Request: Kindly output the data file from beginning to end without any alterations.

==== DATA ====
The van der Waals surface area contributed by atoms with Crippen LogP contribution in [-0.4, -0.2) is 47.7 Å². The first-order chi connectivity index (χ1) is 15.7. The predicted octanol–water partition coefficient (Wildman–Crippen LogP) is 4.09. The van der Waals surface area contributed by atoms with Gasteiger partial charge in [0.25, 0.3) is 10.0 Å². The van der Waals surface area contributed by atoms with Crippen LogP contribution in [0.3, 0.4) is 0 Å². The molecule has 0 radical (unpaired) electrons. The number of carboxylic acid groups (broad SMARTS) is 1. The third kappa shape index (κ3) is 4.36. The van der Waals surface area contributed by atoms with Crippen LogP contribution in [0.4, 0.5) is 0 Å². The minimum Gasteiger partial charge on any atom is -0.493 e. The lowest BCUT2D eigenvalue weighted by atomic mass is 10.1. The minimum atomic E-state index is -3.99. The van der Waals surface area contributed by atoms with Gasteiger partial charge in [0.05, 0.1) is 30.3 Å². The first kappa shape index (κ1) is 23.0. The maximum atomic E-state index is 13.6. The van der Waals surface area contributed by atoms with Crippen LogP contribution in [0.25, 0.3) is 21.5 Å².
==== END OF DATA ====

The van der Waals surface area contributed by atoms with Crippen LogP contribution in [-0.4, -0.2) is 47.7 Å². The first-order chi connectivity index (χ1) is 15.7. The predicted octanol–water partition coefficient (Wildman–Crippen LogP) is 4.09. The van der Waals surface area contributed by atoms with Gasteiger partial charge in [0.25, 0.3) is 10.0 Å². The van der Waals surface area contributed by atoms with Crippen LogP contribution in [0.3, 0.4) is 0 Å². The molecule has 0 radical (unpaired) electrons. The number of carboxylic acid groups (broad SMARTS) is 1. The third kappa shape index (κ3) is 4.36. The van der Waals surface area contributed by atoms with Crippen LogP contribution in [0.4, 0.5) is 0 Å². The minimum Gasteiger partial charge on any atom is -0.493 e. The lowest BCUT2D eigenvalue weighted by atomic mass is 10.1. The minimum atomic E-state index is -3.99. The van der Waals surface area contributed by atoms with Gasteiger partial charge in [0.05, 0.1) is 30.3 Å². The first kappa shape index (κ1) is 23.0. The maximum atomic E-state index is 13.6. The van der Waals surface area contributed by atoms with Crippen LogP contribution in [0.25, 0.3) is 21.5 Å².